Project/Paper Assignment

Task: For the specific movement assigned to you,

For the first item, you will use traditional library research looking for scholarly books and articles on the subject. Using these sources, you are expected to produce a very condensed "history" of the movement which should include information such as goals and ideology, major events, leaders, internal structure, membership, public support, strategy and tactics, organizations emerging from the movement and pre-existing organizations in (partial) alliance with the movement, and -- last but not least -- successes and failures. Depending on the specific movement, some items will be more important than others. You will have to use your judgment to select and present the most important facts. This part should be about 1000-1200 words (or three typical manuscript pages). You should use at least two independent sources and cross-check the accounts given there. It is not sufficient to simply copy entries from an encyclopedia or a dictionary.

The last three items all refer to the current state of the movement, and here you are required to do your own primary research, i.e. you will go to the original sources. You will find out what (collective) actors associated with the movements have to say about themselves, how they state their cause, what action they undertake, etc. And you will find out what adversaries say about the movement followers, and what general events have a positive or negative impact on the movement. This is the more exciting part, because you are going on a discovery trip yourself, you have to decide whom and what to belief and what to discount as rhetoric. Traditionally, such a project would not have been possible in an undergraduate class. However, thanks to the WWW, information gathering has become very easy. Well, "easy" in some ways. The sheer wealth of available information can be overwhelming. And you need to learn to cope with this. -- Anyway, the main portion of your paper, more precisely 3000-4000 words (or 9-12 pages) should be devoted to the current state.

Sources: For the "history" part, you should utilize scholarly sources, i.e. books and journal articles written by scholars and aimed at the scientific community rather than at the general public. Such works typically try to give a balanced picture, they avoid blatant partisanship (being "against" or "in favor" of a particular movement), and -- as a formal criterion -- they include a bibliography which lists the sources used. If you use text verbatim (as it appears in the source), you must properly indicate such direct quotations. Failure to do so, constitutes plagiarism which is a serious academic offense. See the secondary textbook for more detail on this issue.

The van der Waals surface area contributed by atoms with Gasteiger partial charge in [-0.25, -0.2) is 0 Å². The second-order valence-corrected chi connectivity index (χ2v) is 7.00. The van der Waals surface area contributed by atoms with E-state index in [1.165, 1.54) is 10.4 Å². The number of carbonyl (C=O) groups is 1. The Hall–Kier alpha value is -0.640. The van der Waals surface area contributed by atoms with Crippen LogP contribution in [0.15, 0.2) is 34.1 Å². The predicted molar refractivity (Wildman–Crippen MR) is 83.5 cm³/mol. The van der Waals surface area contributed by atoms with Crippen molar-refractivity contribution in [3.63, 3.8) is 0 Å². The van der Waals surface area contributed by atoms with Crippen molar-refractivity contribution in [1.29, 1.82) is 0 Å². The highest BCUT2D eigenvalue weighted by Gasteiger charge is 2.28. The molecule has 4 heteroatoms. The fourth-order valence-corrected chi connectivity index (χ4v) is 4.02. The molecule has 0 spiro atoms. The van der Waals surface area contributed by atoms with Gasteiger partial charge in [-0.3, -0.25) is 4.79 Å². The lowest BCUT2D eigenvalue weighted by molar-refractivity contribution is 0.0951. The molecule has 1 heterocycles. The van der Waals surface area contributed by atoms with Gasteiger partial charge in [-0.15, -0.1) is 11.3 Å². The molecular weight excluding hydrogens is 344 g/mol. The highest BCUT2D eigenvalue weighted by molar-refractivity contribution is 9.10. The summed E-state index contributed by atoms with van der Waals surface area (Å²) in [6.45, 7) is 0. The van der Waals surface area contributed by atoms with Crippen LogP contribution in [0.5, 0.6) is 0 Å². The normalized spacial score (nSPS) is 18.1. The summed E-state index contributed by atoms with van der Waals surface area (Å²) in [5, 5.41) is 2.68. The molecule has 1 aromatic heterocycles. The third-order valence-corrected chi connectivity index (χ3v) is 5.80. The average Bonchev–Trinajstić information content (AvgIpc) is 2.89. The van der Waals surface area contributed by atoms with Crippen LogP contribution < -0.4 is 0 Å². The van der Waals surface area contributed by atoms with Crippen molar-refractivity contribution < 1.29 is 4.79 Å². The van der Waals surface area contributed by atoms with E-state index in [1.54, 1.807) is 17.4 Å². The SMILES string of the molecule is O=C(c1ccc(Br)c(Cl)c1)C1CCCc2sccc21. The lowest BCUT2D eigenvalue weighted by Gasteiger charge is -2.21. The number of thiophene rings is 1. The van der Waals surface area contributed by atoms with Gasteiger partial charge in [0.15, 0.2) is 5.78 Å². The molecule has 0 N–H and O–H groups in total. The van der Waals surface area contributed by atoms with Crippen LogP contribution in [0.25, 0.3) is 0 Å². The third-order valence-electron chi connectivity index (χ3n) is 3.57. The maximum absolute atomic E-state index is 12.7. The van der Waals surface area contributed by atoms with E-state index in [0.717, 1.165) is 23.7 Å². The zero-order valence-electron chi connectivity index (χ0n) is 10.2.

For the "current state" part, you will mainly use the Web. But you may also consider other sources such as newspapers, magazines, flyers, pamphlets, etc. You probably will not find much as far as scholarly sources are concerned. Usually, there is a time lag of several years between the publication of a scholarly book or article and the actual events covered. -- Searching the Web can be frustrating and confusing. It is important to keep good track of your explorations so that you can revisit sites, reread documents that appear particularly important, and be able to make proper attributions to the material you end up using in your paper. A very important "navigational" tool is a bookmark file, and search engines help you locate sites and documents that may be of interest to you. We will discuss and demonstrate the use of these tools in three special sessions that will be held in a computer lab (on Feb 3, 10, and 20). Don't miss these sessions -- even if you consider yourself fairly computer-literate.

Format: As stated above, the paper should be about 4000-5000 words in length, with the history part taking about one quarter. You can get a word count easily by selecting "Document Info" from the "File" menu in WordPerfect. The paper must be (laser-) printed (dot matrix printer acceptable if the ribbon is not worn out) or typewritten -- no exceptions.

Follow standard reference format (see secondary textbook or guides on the Web) and include a bibliography. Keep in mind that you are writing the paper for your fellow students, so do not assume that the reader is knowledgeable about the subject. Let a friend (not in this class) read drafts of your paper and ask for a critique. What he or she does not understand, most likely needs improvement. Start as early on the paper as you can, so that you truly have a "first draft" by March 20.